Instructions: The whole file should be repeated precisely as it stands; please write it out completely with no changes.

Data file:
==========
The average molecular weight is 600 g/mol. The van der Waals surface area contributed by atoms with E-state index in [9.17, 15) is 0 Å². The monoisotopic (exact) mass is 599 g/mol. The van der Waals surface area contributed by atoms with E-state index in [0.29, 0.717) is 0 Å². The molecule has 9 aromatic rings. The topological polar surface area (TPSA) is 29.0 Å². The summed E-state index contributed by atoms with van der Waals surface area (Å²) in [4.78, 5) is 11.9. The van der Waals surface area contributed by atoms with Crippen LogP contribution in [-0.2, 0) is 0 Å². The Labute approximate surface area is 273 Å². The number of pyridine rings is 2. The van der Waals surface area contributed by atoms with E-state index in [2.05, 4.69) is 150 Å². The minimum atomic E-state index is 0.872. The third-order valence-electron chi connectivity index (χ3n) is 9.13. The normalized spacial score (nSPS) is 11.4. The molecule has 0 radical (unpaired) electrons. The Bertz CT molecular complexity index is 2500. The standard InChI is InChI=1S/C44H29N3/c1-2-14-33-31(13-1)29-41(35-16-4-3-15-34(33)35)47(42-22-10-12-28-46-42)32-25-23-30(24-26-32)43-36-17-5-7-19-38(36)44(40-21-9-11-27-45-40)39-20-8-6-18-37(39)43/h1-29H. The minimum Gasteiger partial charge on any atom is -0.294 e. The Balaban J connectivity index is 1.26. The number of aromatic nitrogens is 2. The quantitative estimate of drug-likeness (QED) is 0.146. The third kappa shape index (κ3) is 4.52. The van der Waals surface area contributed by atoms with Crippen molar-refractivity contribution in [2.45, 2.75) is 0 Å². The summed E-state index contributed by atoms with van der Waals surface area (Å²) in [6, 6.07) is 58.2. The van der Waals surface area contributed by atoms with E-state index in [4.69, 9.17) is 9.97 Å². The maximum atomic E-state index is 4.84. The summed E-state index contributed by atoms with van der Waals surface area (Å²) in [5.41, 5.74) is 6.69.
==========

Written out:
The average molecular weight is 600 g/mol. The van der Waals surface area contributed by atoms with E-state index in [9.17, 15) is 0 Å². The monoisotopic (exact) mass is 599 g/mol. The van der Waals surface area contributed by atoms with E-state index in [0.29, 0.717) is 0 Å². The molecule has 9 aromatic rings. The topological polar surface area (TPSA) is 29.0 Å². The summed E-state index contributed by atoms with van der Waals surface area (Å²) in [4.78, 5) is 11.9. The van der Waals surface area contributed by atoms with Crippen LogP contribution in [-0.2, 0) is 0 Å². The Labute approximate surface area is 273 Å². The number of pyridine rings is 2. The van der Waals surface area contributed by atoms with E-state index in [2.05, 4.69) is 150 Å². The minimum atomic E-state index is 0.872. The third-order valence-electron chi connectivity index (χ3n) is 9.13. The normalized spacial score (nSPS) is 11.4. The molecule has 0 radical (unpaired) electrons. The Bertz CT molecular complexity index is 2500. The standard InChI is InChI=1S/C44H29N3/c1-2-14-33-31(13-1)29-41(35-16-4-3-15-34(33)35)47(42-22-10-12-28-46-42)32-25-23-30(24-26-32)43-36-17-5-7-19-38(36)44(40-21-9-11-27-45-40)39-20-8-6-18-37(39)43/h1-29H. The minimum Gasteiger partial charge on any atom is -0.294 e. The Balaban J connectivity index is 1.26. The number of aromatic nitrogens is 2. The quantitative estimate of drug-likeness (QED) is 0.146. The third kappa shape index (κ3) is 4.52. The van der Waals surface area contributed by atoms with Crippen molar-refractivity contribution in [2.45, 2.75) is 0 Å². The summed E-state index contributed by atoms with van der Waals surface area (Å²) in [6, 6.07) is 58.2. The van der Waals surface area contributed by atoms with E-state index in [4.69, 9.17) is 9.97 Å². The maximum atomic E-state index is 4.84. The summed E-state index contributed by atoms with van der Waals surface area (Å²) in [5.41, 5.74) is 6.69.